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Extra $78 million for education info-technology

Hon Trevor Mallard
Minister of Education

Extra $78 million for education info-technology

Budget 2003 will inject $77.6 million of new money into information and communications technology (ICT) for schools, teachers and students over four years to ensure they are equipped with 21st century skills, Education Minister Trevor Mallard said today.

The package is also designed to bring national coherence to ICT development across the school sector by developing information technology and infrastructure.

“One of our key education priorities is to build an education system that will equip New Zealanders with 21st century skills. ICT is an incredible tool for learning and ICT skills are essential for work and for life in the modern world,” Trevor Mallard said.

“We want everyone to have the ability to connect safely and securely, taking advantage of the vast online opportunities that exist. This budget initiative is an important step in delivering on that goal.

“The investment is also about improving teachers’ skills and classroom practice in ICT to improve learning for students. Effective use of ICT needs to be part of each teacher’s toolkit,” Trevor Mallard said.

The budget investment over four years includes:
- $41.7 million to improve online access to allow schools to connect, in a safe and secure environment, with one another, the Internet, and to the Ministry of Education;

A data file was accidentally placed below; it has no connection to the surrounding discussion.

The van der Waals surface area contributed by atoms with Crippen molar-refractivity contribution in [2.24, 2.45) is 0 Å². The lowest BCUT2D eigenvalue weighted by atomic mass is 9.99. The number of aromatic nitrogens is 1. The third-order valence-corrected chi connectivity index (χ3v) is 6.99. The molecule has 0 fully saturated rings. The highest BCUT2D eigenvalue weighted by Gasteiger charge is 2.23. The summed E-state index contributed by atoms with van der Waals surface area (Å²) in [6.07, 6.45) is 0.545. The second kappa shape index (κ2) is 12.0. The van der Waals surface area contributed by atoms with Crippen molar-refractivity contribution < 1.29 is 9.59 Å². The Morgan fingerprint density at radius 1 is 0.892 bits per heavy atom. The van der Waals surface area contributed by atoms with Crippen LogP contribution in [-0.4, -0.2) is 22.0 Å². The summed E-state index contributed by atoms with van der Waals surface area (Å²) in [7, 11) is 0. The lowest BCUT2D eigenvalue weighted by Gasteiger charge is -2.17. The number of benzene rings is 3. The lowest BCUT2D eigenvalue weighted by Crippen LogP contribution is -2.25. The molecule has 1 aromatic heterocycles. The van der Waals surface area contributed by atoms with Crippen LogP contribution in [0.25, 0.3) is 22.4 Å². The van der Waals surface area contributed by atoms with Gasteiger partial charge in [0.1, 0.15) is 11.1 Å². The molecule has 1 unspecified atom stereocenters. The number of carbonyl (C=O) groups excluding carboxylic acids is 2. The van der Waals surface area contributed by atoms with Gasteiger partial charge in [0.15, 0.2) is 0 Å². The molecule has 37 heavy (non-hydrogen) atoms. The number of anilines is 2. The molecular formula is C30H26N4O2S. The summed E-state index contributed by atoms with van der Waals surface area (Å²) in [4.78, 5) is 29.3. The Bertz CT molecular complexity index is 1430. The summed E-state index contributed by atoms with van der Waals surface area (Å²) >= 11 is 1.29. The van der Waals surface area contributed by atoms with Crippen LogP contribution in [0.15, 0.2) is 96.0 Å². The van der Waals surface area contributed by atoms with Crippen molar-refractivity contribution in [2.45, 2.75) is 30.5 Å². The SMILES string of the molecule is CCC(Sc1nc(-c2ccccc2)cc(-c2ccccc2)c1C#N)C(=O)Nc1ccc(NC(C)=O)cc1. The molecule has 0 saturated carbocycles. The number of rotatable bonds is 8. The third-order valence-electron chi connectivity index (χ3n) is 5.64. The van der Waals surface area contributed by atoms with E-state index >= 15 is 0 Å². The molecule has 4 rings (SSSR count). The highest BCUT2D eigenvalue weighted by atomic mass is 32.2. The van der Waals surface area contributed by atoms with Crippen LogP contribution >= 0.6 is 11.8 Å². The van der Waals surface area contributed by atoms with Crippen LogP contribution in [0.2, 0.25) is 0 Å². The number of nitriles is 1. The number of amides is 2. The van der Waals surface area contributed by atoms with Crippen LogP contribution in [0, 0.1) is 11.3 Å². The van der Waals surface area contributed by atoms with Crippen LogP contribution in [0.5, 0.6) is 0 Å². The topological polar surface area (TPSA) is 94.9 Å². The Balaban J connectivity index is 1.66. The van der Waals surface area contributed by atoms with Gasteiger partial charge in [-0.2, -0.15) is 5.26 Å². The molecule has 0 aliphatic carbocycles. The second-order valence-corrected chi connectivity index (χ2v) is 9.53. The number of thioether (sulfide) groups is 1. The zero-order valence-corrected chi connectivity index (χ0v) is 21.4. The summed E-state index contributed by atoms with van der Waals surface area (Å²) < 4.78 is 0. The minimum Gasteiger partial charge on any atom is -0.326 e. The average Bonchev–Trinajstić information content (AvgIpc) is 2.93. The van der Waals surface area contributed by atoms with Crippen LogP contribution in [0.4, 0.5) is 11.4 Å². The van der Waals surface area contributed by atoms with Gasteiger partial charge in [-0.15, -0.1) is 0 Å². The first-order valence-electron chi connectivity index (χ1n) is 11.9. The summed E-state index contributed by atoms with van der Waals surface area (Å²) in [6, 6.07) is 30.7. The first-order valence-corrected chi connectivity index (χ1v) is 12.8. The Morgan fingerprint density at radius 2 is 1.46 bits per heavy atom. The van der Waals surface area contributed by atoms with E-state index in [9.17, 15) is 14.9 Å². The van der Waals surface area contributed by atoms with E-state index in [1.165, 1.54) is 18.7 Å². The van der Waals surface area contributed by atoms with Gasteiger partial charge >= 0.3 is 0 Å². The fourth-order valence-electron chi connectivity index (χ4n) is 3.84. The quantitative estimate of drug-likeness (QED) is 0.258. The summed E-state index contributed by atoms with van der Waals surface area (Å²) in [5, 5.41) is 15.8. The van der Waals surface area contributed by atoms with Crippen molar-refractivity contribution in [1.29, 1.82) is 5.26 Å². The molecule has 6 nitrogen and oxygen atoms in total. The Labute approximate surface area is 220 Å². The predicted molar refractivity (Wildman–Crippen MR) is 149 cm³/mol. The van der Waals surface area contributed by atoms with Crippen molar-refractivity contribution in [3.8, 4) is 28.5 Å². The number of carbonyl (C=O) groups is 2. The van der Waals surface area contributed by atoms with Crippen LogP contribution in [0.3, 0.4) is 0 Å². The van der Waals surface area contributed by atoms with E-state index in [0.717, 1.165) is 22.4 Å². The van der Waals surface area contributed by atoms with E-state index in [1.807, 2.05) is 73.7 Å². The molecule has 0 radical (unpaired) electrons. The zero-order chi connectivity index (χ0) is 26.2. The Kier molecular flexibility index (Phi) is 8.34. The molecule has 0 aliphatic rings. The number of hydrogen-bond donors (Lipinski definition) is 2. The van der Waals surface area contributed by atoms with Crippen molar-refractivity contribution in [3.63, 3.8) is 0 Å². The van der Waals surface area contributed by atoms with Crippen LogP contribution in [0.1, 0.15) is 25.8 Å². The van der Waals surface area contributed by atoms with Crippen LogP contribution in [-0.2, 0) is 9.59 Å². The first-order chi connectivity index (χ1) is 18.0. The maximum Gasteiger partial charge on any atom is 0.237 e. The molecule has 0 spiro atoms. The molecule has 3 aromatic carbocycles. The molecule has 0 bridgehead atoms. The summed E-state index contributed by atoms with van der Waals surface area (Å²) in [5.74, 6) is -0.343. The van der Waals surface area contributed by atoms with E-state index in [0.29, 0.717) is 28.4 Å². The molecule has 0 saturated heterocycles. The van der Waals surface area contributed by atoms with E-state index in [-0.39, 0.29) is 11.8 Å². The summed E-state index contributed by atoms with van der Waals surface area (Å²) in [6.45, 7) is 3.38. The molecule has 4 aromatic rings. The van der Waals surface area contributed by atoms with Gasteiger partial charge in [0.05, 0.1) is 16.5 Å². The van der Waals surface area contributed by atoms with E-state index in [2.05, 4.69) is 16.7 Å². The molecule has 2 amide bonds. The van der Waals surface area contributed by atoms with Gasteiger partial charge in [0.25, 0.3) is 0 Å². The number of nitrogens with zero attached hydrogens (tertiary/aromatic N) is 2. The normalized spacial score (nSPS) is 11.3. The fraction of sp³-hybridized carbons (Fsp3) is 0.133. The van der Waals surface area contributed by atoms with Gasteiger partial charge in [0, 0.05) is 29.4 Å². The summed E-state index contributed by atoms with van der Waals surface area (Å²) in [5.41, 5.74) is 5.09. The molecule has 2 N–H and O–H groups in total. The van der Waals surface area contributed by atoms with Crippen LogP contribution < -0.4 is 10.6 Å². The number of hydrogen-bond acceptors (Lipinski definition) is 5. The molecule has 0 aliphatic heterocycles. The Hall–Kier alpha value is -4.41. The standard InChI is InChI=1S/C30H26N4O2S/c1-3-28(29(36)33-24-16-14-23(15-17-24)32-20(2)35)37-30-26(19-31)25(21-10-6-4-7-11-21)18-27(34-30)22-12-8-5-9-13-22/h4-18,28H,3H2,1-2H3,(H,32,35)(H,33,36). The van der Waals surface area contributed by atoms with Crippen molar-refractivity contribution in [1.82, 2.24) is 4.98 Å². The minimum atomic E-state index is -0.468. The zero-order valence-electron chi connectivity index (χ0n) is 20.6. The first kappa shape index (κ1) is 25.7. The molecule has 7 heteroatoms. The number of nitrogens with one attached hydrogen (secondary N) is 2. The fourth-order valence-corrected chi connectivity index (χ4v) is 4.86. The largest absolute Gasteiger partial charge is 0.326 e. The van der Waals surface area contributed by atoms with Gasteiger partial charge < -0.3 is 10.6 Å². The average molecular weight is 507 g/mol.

- $17.6 million to expand the laptop leasing programme for teachers;
- $10.3 million to establish 20 additional ICT professional development clusters from 2004;
- $6.2 million to provide increased opportunities to develop and expand effective e-learning practice in schools;
- $1.64 million for the development of a strategic framework for ICT initiatives across the education sector. This will establish clear priorities, develop better co-ordination, and maximise the benefit and value for money of ICT projects;
- $165,000 over two years to support the Internet Safety Group, including the development of resources for those learning in te reo Mäori, while it establishes longer-term funding.

Already announced pre-budget is an extra $15 million in new funding on top of today’s ICT initiatives, to improve the standard of school administration systems through a software and vendor accreditation framework. This project will also improve the ability of secondary and area schools to handle National Certificate of Educational Achievement (NCEA) data.


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